Myxococcus motility on agar

How do bacteria move on solid surfaces?
How do they direct their movements?
How does multicellular cooperation emerge from signal integration?
How did multicellularity evolve?

We are using the gram-negative bacterium Myxococcus xanthus as a model system to address these fundamental questions. Specifically, we are using a multidisciplinary approach from the realms of genetics, biochemistry, cell biology, bioinformatics and quantitative physics to study the motility mechanism and its regulation in response to environmental cues, both at the single and multicellular levels. In the longer term, our goal is to build a high-resolution model of a bacterial multicellular life cycle integrating knowledge from experiments and computational simulations. 

Motility model

How does Myxococcus move on surfaces?

We are interested in determining the mechanism of the so-called Myxococcus (A)-motility, a process where the bacterial cell moves smoothly along its long axis in absence of obvious extracellular organelles. Combining genetics, cell biology and physics, we have recently identified the motility machinery for the first time. Work from ours and other laboratories have led to a working model, proposing that ventral assembly of the motility complex promotes movement. However, how the machinery propels the cells is still obscure. How are traction forces produced? Is there a connection with the cytoskeleton? How is the directionality of the system dictated? Are some of the questions that we are trying to address. To do this, we are combining techniques from the realms of genetics, cell biology and physics. For more information, see Mignot et al. (2007), Sun, Wartel et al. (2011), Luciano, Agrebi et al. (2011).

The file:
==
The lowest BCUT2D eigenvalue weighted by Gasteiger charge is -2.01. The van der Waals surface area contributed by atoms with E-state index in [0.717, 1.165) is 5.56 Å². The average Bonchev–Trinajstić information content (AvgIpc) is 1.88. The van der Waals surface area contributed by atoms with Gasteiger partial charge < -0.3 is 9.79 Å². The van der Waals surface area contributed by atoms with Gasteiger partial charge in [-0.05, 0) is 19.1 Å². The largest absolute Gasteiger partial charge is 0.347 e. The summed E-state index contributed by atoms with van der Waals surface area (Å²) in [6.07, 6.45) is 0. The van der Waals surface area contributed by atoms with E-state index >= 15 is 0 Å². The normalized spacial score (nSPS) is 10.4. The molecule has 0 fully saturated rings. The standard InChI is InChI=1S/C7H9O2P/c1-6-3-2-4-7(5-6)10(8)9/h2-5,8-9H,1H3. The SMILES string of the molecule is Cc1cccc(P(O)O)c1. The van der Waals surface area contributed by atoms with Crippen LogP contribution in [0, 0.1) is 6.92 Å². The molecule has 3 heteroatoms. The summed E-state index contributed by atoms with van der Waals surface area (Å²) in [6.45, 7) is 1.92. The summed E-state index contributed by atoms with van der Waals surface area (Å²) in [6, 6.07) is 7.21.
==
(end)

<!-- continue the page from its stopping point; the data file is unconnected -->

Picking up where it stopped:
Vidéo YouTube

How do cells direct their motility?

Myxococcus cells can change their direction of movement by a process called a reversal where the poles exchange roles, allowing the bacteria to rapidly move in the opposite direction. Such rapid directional changes result from pole-to-pole switching of a central Ras-like small G-protein, MglA. Genetic control of these switches is at the heart of the Myxococcus multicellular lifestyle, swarming, prdation and fruiting body formation. How is MglA localization controlled dynamically? What signalling pathways control MglA localization? How is MglA regulating motility? How are those regulations affecting cell-cell cooperation in groups? For more information, see Mignot et al. (2005), Mauriello, Mouhamar et al. (2010), Zhang et al. (2010).

How do cells sense their siblings and environment?

Chemoreceptor alignment following cell contact

How do cells sense their siblings and environment?

Multicellular cooperation arises from cell-cell signalling and environment sensing and chemotaxis. The localization of a Myxococcus xanthus cytoplasmic receptor (Methyl-accepting Chemotaxis Protein, MCP) changes dynamically in response to cell contacts. This observation suggests that Myxococcus cells possess a “sense of touch” allowing cells to respond to the external environment by modulating coordinated cell movement. Myxococcus has a total of 21 MCP encoding genes. Some of them have been characterized genetically and biochemically. Similar to enteric bacteria, these receptors might be cross-linked with each other and form complex arrays ultimately generating sensory machineries. We are trying to characterize these sensory machineries and understand the link between the localization of bacterial chemoreceptors in cells and their function during chemotaxis